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Look Magazine 1951 what a classic!
Tags: Look  Magazine  Bob  Hope 
Added: 15th November 2007
Views: 1350
Posted By: Teresa
Posted by: Marty6697 on 2007-11-15 
Good one Teresa I can name a few of them I wonder if anybody can name all on the cover
Posted by: Teresa on 2007-11-15 
that's a good idea . . where's Lava? . .i see Jimmy Durante, George Burns and Gracie Allen . .
Posted by: Sophia on 2007-11-15 
from the top left, Fred Allen, Jack Benny, Bob Hope, Groucho Marx and Eddie Cantor. Middle row: Ken Murray, Ed Wynn, amd I dont know the man in the blue suit. Bottom row: George Burns, Gracie Allen and Jimmy Durante

Who IS that man in the blue suit??
Posted by: Lava1964 on 2007-11-15 
Lava is here! I think the man in the blue suit is Charlie Weaver.
Posted by: Teresa on 2007-11-15 
and there u go!!!! (i'm clapping Lava!)
Posted by: Teresa on 2007-11-15 
and btw Sophia, IMPRESSIVE!!
Posted by: Lava1964 on 2007-11-15 
Ken Murray is unfamiliar to me. Who was he?
Posted by: Sophia on 2007-11-15 
Lava, speaking of Charlie Weaver, he was only a character played by Cliff Arquette. Cliff was a nightclub pianist in 1923 and wasn't nationally known until 1956. This photo on the cover of Look was from 1951. These celebrities on the cover were all very well known at the time, I'm working on trying to find out who else it could have been.

As for who Ken Murray was....he was an actor, all around entertainer, and an author. If you ever watch AMC or TCM, you might have seen his home movies of celebrities, which he was very famous for. He also had a variety show The Ken Murray Show, that was on every week on CBS from 1950 to 1953. He was also in the 60's Disney movie Follow Me, Boys! with Fred MacMurray.

Posted by: Babs64 on 2007-11-15 
I seem to remember watching a couple of those films he made in the 50's, they were really interesting, seeing people like Douglas Fairbanks at home and at a party surrounded by dozens of famous film stars at the Hearst Mansion in California.
Posted by: Lava1964 on 2007-11-15 
I checked out a biography of Cliff Arquette (who made the character of Charlie Weaver famous). It is true that Charlie Weaver was not hugely known until the mid-1950s, but Cliff Arquette was apparently a well-known radio star in 1951. It could be him, but I wouldn't bet my life on it.
Posted by: Babs64 on 2007-11-15 
Has anyone taken a good look at that man's features, the build, the nose the mouth? He looks nothing like Cliff Arquette. From all the older photos I've ever seen, Cliff had a solid build, not fat, but solid. This man is on the slim side, and remember this was in 1951. This is a man who looks to be at least into his fifties back then. Just a thought.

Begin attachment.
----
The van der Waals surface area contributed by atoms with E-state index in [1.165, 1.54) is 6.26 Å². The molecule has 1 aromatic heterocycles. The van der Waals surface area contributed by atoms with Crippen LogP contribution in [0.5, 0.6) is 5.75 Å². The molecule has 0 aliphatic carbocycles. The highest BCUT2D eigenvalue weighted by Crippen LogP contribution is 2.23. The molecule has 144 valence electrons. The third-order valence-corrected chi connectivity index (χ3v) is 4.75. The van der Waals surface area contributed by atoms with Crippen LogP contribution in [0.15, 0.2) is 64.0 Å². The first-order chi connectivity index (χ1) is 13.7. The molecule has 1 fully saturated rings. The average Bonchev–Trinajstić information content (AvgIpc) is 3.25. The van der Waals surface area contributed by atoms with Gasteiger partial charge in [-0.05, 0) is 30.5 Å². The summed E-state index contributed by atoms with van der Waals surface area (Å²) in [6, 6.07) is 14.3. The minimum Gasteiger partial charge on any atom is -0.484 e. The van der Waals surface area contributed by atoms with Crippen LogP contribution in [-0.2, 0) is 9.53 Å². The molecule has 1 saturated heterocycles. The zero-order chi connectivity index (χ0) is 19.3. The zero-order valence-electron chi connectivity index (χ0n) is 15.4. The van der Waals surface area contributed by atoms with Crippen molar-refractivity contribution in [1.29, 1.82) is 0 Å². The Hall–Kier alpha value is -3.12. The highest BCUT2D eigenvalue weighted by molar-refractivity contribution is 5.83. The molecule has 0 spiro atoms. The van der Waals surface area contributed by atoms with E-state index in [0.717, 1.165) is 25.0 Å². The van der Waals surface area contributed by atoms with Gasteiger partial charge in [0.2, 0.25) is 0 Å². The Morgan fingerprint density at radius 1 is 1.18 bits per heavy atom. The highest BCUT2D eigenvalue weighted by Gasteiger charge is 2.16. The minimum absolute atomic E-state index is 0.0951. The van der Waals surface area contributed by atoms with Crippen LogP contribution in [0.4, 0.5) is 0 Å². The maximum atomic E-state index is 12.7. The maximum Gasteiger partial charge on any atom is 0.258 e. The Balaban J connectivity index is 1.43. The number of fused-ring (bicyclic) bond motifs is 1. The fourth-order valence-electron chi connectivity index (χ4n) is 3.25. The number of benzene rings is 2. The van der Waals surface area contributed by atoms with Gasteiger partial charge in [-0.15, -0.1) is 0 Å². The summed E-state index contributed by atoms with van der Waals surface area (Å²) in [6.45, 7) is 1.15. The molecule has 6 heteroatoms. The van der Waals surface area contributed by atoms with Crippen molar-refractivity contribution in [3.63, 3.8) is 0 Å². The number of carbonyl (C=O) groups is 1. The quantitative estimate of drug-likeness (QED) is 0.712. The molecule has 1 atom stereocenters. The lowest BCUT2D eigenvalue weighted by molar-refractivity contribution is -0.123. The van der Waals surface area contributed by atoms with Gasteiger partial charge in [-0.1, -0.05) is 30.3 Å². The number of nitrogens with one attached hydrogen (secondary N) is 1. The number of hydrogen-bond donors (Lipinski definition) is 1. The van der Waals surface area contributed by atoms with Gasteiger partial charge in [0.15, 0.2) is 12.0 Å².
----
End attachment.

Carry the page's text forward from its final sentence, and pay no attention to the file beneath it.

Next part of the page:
Posted by: Lava1964 on 2007-11-15 
I starting to agree with those who don't think this is Cliff Arquette. I'm stumped.
Posted by: Sophia on 2007-11-16 
It takes a big man to admit when he's stumped. Hang in there Lava, with all the great minds on this site, we'll figure it out!!
Posted by: Lava1964 on 2007-11-27 
Has anyone made any further progress on the mystery man on the cover? I asked my 69-year-old father about it, but he was stumped too.
Posted by: Naomi on 2007-11-27 
You know how you can think and think and think about something, trying to remember?? Well, somewhere in the deep recesses of my mind (no comments) I came up with the name Joe. Why, I have no idea, but usually the first name of someone will pop into my mind long after I've forgotten all about it and then I can usually come up with the last name as well, it always happens this way.
Posted by: Lava1964 on 2009-02-18 
Maybe some of the newer regulars on this website can help us figure out who the mystery man wearing the blue suit is. It's a question that's stumped the rest of us for more than a year now.
Posted by: Steve on 2009-02-18 
Ok Lava, I must do my job... it's Bobby Clark (June 16, 1888, Springfield, Ohio - February 12, 1960, New York City) was a minstrel, vaudevillian, performer on stage, film, television and the circus.

Wikipedia here:

He was known for his painted-on eyeglasses. Clark may be best thought of as a clown. In the early years, 36 years in all, Clark teamed up with classmate Paul McCullough. Clark McCullough performed together until McCullough's suicide in March 1936. In 1939 Clark appeared on Broadway in The Streets of Paris, sharing the stage with a new comedy act: Abbott Costello.

Clark appeared on television during the 1950-51 television season, in the 8-to-9 PM Sunday night time slot of The Colgate Comedy Hour; however, Clark's four episodes, were among those sponsored by Frigidaire and titled simply The Comedy Hour.
Posted by: Lava1964 on 2009-02-18 
Well, that mystery is finally solved. (I've never heard of him.) How did you deduce it was him, Steve?
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